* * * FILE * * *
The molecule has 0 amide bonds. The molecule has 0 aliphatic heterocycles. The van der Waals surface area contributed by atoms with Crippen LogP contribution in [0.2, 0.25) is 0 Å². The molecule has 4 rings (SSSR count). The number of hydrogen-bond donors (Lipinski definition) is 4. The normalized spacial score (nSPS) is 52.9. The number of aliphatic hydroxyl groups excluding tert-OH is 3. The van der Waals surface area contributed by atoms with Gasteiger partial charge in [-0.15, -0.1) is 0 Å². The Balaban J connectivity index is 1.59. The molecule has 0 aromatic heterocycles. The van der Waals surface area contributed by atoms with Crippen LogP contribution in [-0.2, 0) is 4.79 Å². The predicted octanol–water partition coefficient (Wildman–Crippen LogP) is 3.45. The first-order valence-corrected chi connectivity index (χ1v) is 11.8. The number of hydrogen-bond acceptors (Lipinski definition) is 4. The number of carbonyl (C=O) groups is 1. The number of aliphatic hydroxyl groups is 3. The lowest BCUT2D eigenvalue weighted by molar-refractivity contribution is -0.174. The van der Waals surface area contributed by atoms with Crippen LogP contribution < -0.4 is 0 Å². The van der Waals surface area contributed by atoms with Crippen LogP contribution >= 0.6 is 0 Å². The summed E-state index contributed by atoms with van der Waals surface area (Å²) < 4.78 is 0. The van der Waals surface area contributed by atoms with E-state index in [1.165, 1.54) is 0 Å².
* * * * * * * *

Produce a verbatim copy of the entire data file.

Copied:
The molecule has 0 amide bonds. The molecule has 0 aliphatic heterocycles. The van der Waals surface area contributed by atoms with Crippen LogP contribution in [0.2, 0.25) is 0 Å². The molecule has 4 rings (SSSR count). The number of hydrogen-bond donors (Lipinski definition) is 4. The normalized spacial score (nSPS) is 52.9. The number of aliphatic hydroxyl groups excluding tert-OH is 3. The van der Waals surface area contributed by atoms with Gasteiger partial charge in [-0.15, -0.1) is 0 Å². The Balaban J connectivity index is 1.59. The molecule has 0 aromatic heterocycles. The van der Waals surface area contributed by atoms with Crippen LogP contribution in [-0.2, 0) is 4.79 Å². The predicted octanol–water partition coefficient (Wildman–Crippen LogP) is 3.45. The first-order valence-corrected chi connectivity index (χ1v) is 11.8. The number of hydrogen-bond acceptors (Lipinski definition) is 4. The number of carbonyl (C=O) groups is 1. The number of aliphatic hydroxyl groups is 3. The lowest BCUT2D eigenvalue weighted by molar-refractivity contribution is -0.174. The van der Waals surface area contributed by atoms with Crippen LogP contribution < -0.4 is 0 Å². The van der Waals surface area contributed by atoms with Crippen LogP contribution >= 0.6 is 0 Å². The summed E-state index contributed by atoms with van der Waals surface area (Å²) < 4.78 is 0. The van der Waals surface area contributed by atoms with E-state index in [1.165, 1.54) is 0 Å².